Nearest Station is Marine Lines (Western Railway).
The Mahalaxmi Temple sits atop a long flight of steps on the edge of the Arabian Sea. It is devoted to Laxmi, the Goddess of Wealth, and Lady Lucre to millions of adoring Indians. The shrine itself is quite characterless, but has a curious history. It is said that in the 1890s, when the adjoining causeway was being constructed by a British engineer, the project was always jinxed: every time the foundation was laid, the sea would rush in and destroy it. Then one night, a labourer dreamt of Goddess Laxmi who ordered him to dig out an idol from a spot under the causeway and build a shrine on it. This was done with due alacrity, and the causeway was ultimately completed.
Although the Mumbadevi Temple is not as striking as others are in the city, its resident deity, Mumbadevi, is the city's patron Goddess. The structure is about six centuries old, believed to be the handiwork of Mumbaraka, a sadistic giant who frequently plundered the city at the time. Terrorized by these unwelcome visits, the locals pleaded with Lord Brahma, Creator of all things to protect them. Brahma then 'pulled out of his own body', an eight armed goddess who vanquished the brute. Predictably brought to his knees, Mumbaraka implored Her Holiness to take his name and built a temple in her honour. She still stands there, an orange faced goddess on an altar strewn with marigolds: devotees believe that those who seek her divine favour are never disappointed.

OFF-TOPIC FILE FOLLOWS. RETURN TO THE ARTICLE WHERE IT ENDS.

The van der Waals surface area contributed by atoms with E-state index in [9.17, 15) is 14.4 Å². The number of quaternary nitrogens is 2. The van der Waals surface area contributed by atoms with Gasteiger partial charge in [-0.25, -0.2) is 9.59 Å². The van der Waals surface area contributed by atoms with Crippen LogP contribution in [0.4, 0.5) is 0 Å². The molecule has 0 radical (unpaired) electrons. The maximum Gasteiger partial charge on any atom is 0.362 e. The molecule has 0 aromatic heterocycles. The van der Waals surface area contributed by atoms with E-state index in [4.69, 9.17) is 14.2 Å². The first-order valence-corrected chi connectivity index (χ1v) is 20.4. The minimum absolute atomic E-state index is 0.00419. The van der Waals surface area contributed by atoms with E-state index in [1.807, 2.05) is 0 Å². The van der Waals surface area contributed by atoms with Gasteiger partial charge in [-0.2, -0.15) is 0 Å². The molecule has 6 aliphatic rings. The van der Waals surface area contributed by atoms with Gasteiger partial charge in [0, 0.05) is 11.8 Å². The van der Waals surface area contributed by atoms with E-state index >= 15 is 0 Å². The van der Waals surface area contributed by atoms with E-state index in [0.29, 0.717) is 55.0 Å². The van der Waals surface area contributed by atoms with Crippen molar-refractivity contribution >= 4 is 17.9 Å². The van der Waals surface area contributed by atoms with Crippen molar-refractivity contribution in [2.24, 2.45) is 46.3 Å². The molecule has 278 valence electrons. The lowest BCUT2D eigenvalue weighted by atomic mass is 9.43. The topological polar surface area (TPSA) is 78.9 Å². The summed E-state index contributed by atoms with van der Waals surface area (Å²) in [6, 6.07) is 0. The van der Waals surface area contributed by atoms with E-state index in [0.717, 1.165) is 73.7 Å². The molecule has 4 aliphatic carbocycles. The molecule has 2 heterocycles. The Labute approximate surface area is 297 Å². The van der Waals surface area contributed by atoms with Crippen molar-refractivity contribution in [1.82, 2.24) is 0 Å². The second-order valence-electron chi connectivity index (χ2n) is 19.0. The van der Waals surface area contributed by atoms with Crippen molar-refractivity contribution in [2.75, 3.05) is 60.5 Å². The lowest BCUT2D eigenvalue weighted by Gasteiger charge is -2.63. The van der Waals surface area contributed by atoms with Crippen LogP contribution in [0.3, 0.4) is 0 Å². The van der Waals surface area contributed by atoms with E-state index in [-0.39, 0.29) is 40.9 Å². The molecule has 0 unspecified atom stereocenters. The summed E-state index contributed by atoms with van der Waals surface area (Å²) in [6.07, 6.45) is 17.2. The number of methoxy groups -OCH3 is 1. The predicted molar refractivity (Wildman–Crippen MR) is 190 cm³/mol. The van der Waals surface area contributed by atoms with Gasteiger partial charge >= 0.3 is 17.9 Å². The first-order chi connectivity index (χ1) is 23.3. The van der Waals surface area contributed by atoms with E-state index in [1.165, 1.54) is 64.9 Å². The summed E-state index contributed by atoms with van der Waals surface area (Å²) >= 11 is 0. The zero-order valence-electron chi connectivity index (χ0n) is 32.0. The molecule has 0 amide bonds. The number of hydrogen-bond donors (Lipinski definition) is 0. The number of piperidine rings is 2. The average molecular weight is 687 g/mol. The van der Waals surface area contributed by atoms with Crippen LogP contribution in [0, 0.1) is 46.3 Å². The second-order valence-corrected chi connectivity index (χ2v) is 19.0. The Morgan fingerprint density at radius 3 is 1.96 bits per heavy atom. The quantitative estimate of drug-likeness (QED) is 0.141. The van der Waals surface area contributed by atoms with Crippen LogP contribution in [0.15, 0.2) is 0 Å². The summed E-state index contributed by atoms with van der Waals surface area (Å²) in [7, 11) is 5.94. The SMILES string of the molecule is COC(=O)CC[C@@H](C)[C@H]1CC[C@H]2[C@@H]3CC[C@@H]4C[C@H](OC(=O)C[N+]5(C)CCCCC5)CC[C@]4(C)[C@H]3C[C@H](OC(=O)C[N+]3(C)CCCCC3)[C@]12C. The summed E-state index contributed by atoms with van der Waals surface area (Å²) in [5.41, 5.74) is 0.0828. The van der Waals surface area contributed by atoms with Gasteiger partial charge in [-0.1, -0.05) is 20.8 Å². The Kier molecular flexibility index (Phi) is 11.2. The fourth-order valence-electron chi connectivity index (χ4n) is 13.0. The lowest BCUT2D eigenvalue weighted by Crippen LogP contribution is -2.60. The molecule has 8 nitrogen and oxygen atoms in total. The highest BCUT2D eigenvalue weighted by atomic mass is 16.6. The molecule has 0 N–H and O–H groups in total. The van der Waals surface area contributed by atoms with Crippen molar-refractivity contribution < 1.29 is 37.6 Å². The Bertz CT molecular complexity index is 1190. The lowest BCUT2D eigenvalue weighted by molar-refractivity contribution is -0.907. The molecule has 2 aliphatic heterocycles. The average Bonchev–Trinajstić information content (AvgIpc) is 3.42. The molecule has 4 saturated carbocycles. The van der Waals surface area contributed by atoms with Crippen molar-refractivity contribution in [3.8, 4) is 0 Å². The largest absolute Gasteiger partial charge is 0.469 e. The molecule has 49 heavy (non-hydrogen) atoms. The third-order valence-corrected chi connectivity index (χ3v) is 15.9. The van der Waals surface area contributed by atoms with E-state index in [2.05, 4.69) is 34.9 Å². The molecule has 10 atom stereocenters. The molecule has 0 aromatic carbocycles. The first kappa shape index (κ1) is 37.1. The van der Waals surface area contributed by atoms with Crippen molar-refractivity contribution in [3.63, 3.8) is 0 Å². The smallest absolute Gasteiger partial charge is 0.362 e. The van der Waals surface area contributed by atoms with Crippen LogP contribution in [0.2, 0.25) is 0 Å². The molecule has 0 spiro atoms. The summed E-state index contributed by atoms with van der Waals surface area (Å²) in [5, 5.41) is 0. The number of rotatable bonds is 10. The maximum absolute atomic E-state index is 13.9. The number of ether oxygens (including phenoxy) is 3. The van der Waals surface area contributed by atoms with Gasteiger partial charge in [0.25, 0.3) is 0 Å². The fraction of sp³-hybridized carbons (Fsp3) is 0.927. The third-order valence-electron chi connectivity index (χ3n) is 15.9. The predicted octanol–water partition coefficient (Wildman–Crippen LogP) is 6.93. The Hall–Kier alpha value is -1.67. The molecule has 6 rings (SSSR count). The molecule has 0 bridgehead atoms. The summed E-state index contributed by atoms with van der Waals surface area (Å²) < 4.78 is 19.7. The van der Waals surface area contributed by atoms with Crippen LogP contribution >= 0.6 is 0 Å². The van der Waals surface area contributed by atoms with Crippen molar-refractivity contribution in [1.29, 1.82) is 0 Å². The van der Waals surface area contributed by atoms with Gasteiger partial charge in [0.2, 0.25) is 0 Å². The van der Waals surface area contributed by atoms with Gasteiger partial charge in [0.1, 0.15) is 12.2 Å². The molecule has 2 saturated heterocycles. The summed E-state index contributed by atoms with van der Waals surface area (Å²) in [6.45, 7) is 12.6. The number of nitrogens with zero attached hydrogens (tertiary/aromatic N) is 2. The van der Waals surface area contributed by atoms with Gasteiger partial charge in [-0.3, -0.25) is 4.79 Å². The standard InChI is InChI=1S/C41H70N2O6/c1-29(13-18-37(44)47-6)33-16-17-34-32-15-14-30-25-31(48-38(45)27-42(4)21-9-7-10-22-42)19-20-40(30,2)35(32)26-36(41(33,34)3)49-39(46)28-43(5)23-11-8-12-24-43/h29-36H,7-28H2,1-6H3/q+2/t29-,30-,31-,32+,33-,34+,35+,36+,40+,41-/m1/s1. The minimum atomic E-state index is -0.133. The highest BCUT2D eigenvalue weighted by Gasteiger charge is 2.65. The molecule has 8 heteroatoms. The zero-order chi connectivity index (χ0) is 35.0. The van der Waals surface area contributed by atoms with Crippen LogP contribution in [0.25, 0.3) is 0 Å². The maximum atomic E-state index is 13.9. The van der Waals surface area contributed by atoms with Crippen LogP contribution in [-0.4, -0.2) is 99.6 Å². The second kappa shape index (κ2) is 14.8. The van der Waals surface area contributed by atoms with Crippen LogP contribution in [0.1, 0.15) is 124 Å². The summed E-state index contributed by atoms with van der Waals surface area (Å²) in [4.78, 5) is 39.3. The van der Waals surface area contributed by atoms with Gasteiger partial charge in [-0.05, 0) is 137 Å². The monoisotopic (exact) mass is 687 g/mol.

In India, faith is known to move mountains. Rich and poor, educated and unlettered, they Indians all converge at temples and churches and mosques to offer their destinies to the Divine. Nowhere is this more evident than at Siddhi Vinayak, a temple devoted to Ganesh, the elephant-headed God of Good Fortune. On auspicious Tuesdays, the serpentine queue of worshippers is over 2kms long. People stand for several hours with offerings of flowers and coconut, waiting patiently for a two minute 'Darshan' or meeting with the Lord. The path to the divine is never easy, but it is said that those who tread it with true devotion will always have their wishes fulfilled.
Although Bombay has one of the largest concentration of followers of the Jain religion in India, this community constitutes only a small minority of around 4% in the city. Jain temples are scattered around Bombay, but for foreigners and non-Hindi speakers (like me), these temples sometimes may be difficult to distinguish from Hindu temples. One way to make the distinction is by the flag flying over the temple. The attached photo is of a Jain temple in Pydownie. I had erroneously marked it as a Hindu temple until a fellow VTer, aadil pointed out my mistake (THANK YOU AADIL!). He also translated the sign as follows: "Shri Shantinathji Maharaj Jain (Derasarji) Pydhonie, Mumbai - 400 003"